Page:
portion of the artwork for Shane Graber's stories

Shane Graber

I grab sixers at Nu-Now then pull my Cowboys-blue Ram 4X4 into the driveway. Rusted-out shitbox survived. Keith hits the porch light and opens the screen before I’m halfway up.

“I’ll be dipped in shit.”

“That’d be an improvement.”

A patch of snow shape of the Great Lakes rests outside his door. I shade my eyes with one hand, hold up the bag of sixers in the other. Last I visited he fried catfish so white and fluffy it belonged in the sky. Boy could fry up some fish should go on his headstone.

“Let me guess, Jack. Looking for a beating.”

“Bring it.”

We play ping-pong next three hours, gulping Weisenheimers, solving the world’s problems. Garage takes getting used to. Calicos in various stages of preservation sit, stand, and lie. Keith swears he practices stuffing sick ones he finds wailing in alleys, but who knows. He treats his basset hound better than his girlfriend, if that’s any clue. Dog’s named Sugar Pie.

I tell him Nana’s delirium finally got her, that’s why I drove down. He heard, offers condolences, a furrow in his brow like a spade put it there.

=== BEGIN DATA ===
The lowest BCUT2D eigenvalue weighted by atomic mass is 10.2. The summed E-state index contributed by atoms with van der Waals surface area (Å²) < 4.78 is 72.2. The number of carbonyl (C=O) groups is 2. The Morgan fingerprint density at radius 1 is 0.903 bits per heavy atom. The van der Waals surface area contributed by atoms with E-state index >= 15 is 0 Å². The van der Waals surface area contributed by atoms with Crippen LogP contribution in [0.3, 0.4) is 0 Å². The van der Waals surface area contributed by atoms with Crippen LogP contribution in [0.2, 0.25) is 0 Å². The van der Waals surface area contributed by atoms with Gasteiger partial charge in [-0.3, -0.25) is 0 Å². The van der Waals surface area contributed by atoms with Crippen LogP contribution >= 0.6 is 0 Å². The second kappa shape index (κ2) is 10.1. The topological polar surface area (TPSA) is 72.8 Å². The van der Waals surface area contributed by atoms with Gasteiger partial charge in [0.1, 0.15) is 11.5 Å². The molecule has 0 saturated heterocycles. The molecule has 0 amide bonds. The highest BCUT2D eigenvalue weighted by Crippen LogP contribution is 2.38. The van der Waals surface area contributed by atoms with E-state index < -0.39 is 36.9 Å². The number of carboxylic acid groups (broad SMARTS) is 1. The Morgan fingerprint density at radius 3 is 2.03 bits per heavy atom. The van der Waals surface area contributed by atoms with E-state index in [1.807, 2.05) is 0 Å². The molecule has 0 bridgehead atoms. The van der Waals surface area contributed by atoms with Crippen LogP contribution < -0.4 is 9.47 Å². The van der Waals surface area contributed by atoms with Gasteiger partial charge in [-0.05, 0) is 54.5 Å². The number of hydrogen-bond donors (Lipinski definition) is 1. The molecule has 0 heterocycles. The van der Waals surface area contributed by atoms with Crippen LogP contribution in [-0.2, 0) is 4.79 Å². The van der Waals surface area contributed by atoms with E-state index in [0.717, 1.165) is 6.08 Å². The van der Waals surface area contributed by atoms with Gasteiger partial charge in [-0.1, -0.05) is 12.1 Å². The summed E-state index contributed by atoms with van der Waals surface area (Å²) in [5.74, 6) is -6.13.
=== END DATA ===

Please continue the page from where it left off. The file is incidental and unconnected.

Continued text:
“Hell, she wasn’t doing much living when I was here.”

“I know. Still.”

He sips through a purple crazy straw to buzz faster. I take six out of ten games, then watch him crawl under his blue-paisley Ralph Lauren comforter, muttering about Polish heritage and multicolored bolts of felt.

Name’s Wojciechowski, and he knows about more than stuffing cats. He sews puppets in friends’ likenesses. I’ll get him to do one of Nana.

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FRiGG: A Magazine of Fiction and Poetry | Issue 28 | Spring 2010